We will need fossil fuels like oil and gas for the foreseeable future. So there’s really little choice (sigh). We have to press ahead with fracking for natural gas. We must approve the Keystone XL pipeline to get Canadian oil.
his mantra, repeated on TV ads and in political debates, is punctuated with a tinge of inevitability and regret. But, increasingly, scientific research and the experience of other countries should prompt us to ask: To what extent will we really “need” fossil fuel in the years to come? To what extent is it a choice?
As renewable energy gets cheaper and machines and buildings become more energy efficient, a number of countries that two decades ago ran on a fuel mix much like America’s are successfully dialing down their fossil fuel habits. Thirteen countries got more than 30 percent of their electricity from renewable energy in 2011, according to the Paris-based International Energy Agency, and many are aiming still higher.
Could we? Should we?
He [Faith Biron, chief economist of the International Energy Agency] cautioned that a rapid expansion of renewable power would be complicated and costly. Using large amounts of renewable energy often requires modifying national power grids, and renewable energy is still generally more expensive than using fossil fuels. That is particularly true in the United States, where natural gas is plentiful and, therefore, a cheap way to generate electricity (while producing half the carbon dioxide emissions of other fossil fuels, like coal). Promoting wind and solar would mean higher electricity costs for consumers and industry.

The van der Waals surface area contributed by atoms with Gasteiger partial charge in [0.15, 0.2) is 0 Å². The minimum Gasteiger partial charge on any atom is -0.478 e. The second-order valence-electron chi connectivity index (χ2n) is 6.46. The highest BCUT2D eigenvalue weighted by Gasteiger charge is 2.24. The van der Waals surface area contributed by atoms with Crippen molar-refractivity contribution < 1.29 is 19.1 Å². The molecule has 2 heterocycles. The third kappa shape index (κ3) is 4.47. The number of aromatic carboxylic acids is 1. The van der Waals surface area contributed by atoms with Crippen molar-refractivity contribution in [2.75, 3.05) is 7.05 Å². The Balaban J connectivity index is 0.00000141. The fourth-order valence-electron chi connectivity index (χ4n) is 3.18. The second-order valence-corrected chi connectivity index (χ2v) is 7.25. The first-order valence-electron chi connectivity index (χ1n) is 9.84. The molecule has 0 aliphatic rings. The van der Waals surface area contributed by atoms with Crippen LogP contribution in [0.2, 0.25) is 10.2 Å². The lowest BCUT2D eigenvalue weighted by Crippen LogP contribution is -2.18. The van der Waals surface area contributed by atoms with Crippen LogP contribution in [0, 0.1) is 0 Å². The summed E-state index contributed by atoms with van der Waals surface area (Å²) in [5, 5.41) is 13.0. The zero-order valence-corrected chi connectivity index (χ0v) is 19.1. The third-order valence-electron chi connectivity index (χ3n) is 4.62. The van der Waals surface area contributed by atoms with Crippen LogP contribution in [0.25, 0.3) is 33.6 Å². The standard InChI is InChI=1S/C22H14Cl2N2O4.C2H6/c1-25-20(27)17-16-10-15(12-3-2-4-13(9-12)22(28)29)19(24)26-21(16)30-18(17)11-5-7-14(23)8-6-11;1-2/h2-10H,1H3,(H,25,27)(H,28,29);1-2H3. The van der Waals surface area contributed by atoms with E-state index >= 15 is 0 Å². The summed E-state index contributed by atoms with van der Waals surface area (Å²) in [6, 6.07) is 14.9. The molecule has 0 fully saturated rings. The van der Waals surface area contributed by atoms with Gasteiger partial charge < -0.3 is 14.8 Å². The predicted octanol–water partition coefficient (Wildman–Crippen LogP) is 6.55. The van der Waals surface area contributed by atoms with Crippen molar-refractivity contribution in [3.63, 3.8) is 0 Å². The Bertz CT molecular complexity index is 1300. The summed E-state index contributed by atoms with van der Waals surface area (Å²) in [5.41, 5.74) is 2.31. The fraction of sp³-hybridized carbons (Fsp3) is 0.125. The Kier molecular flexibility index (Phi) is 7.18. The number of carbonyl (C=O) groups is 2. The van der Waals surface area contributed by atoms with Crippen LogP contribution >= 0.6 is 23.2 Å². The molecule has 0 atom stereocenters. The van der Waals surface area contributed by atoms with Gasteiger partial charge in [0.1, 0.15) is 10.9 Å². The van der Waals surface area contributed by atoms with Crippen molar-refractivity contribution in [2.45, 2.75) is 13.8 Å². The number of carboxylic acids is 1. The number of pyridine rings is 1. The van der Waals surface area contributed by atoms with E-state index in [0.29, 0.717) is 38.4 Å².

Indeed, many of the European countries that have led the way in adopting renewables had little fossil fuel of their own, so electricity costs were already high. Others had strong environmental movements that made it politically acceptable to endure higher prices in order to reduce emissions.
As Gov. Andrew M. Cuomo considers the boundaries of hydraulic fracturing in New York State and as Secretary of State John Kerry decides the fate of the Keystone XL pipeline, how much we really “need” fossil fuels is worth pondering.
Mercifully, not a word about nuclear energy in this piece. And the observation that “strong environmental movements” in some European countries make it “politically acceptable to endure higher prices” needs underscoring.